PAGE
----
Germany dispatched troops to Bosnia for the first time in a decade as NATO and the EU feared the Ukraine crisis would spread to the Western Balkans. Immediately after, the Russian embassy in Sarajevo alleged German troops are part of a US-British effort to “prepare the ground for a creeping” integration of Bosnia into NATO. Days after Russia invaded Ukraine, the EU doubled its EUFOR peacekeeping force from 600 to 1,100 troops by sending in reinforcement.
Russia ‘deeply disappointed’ with Bosnia’s participation in Crimea Platform
The Russian embassy to Bosnia and Herzegovina said it was “deeply disappointed” by Bosnian Presidency Chairman Sefik Dzaferovic’s participation in the Crimea Platform summit, calling the decision “unbalanced” and passed without consensus. Dzaferovic addressed the so-called ”Crimea Platform“ via video link, reiterating Bosnia’s support for Ukraine’s sovereignty and territorial integrity. Dzaferovic attended despite objections from pro-Russian secessionist Milorad Dodik, who claims Bosnia should be completely neutral concerning the conflict.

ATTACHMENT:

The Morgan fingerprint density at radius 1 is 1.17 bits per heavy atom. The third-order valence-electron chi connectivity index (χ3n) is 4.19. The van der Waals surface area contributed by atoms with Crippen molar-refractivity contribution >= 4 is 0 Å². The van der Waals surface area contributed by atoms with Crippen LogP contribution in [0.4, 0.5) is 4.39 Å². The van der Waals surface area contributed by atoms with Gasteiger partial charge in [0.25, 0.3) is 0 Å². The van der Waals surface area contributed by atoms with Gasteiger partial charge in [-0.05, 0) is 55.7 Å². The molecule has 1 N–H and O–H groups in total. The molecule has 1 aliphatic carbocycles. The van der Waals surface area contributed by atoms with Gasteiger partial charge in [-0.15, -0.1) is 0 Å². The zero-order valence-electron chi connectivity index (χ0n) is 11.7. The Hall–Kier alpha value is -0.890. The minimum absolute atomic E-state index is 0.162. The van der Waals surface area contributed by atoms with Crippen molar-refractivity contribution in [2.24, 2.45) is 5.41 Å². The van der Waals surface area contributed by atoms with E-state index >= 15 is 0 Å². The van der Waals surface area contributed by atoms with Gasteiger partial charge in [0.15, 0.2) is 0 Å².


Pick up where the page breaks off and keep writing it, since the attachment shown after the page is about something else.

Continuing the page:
Montenegro government loses no-confidence vote
Al Jazeera
Montenegro’s government led by Dritan Abazovic toppled this month by a non-confidence vote in the Parliament. Political tensions have been smouldering in Montenegro for weeks after the government signed a historical agreement that regulates the relations between the state and the Serbian Orthodox Church (SPC). The accord included provisions to regulate hundreds of SPC properties, with Montenegrin nationalists denouncing it.